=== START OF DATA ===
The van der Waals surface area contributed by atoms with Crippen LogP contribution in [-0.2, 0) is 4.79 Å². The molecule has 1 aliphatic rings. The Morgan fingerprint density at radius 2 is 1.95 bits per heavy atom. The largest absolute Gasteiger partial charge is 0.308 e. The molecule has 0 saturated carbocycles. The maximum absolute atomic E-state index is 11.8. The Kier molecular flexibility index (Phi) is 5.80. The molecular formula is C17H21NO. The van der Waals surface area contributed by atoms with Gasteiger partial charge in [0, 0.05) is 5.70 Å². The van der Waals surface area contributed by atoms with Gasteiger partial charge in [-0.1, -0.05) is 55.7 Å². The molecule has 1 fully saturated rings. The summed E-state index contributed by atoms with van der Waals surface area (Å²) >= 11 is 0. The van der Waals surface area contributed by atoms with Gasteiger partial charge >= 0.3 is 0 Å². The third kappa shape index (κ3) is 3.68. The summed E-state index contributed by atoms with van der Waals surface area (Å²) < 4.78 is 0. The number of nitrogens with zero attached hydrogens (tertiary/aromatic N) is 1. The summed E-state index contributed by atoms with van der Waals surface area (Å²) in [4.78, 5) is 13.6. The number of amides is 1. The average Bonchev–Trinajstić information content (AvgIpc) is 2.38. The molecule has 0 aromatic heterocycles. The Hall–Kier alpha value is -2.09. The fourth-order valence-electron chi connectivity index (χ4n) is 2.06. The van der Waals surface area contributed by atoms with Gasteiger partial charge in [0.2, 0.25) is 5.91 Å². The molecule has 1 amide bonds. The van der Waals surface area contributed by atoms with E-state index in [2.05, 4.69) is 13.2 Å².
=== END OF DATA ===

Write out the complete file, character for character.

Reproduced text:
The van der Waals surface area contributed by atoms with Crippen LogP contribution in [-0.2, 0) is 4.79 Å². The molecule has 1 aliphatic rings. The Morgan fingerprint density at radius 2 is 1.95 bits per heavy atom. The largest absolute Gasteiger partial charge is 0.308 e. The molecule has 0 saturated carbocycles. The maximum absolute atomic E-state index is 11.8. The Kier molecular flexibility index (Phi) is 5.80. The molecular formula is C17H21NO. The van der Waals surface area contributed by atoms with Gasteiger partial charge in [0, 0.05) is 5.70 Å². The van der Waals surface area contributed by atoms with Gasteiger partial charge in [-0.1, -0.05) is 55.7 Å². The molecule has 1 fully saturated rings. The summed E-state index contributed by atoms with van der Waals surface area (Å²) >= 11 is 0. The van der Waals surface area contributed by atoms with Gasteiger partial charge >= 0.3 is 0 Å². The third kappa shape index (κ3) is 3.68. The summed E-state index contributed by atoms with van der Waals surface area (Å²) < 4.78 is 0. The number of nitrogens with zero attached hydrogens (tertiary/aromatic N) is 1. The summed E-state index contributed by atoms with van der Waals surface area (Å²) in [4.78, 5) is 13.6. The number of amides is 1. The average Bonchev–Trinajstić information content (AvgIpc) is 2.38. The molecule has 0 aromatic heterocycles. The Hall–Kier alpha value is -2.09. The fourth-order valence-electron chi connectivity index (χ4n) is 2.06. The van der Waals surface area contributed by atoms with Gasteiger partial charge in [0.2, 0.25) is 5.91 Å². The molecule has 1 amide bonds. The van der Waals surface area contributed by atoms with E-state index in [2.05, 4.69) is 13.2 Å².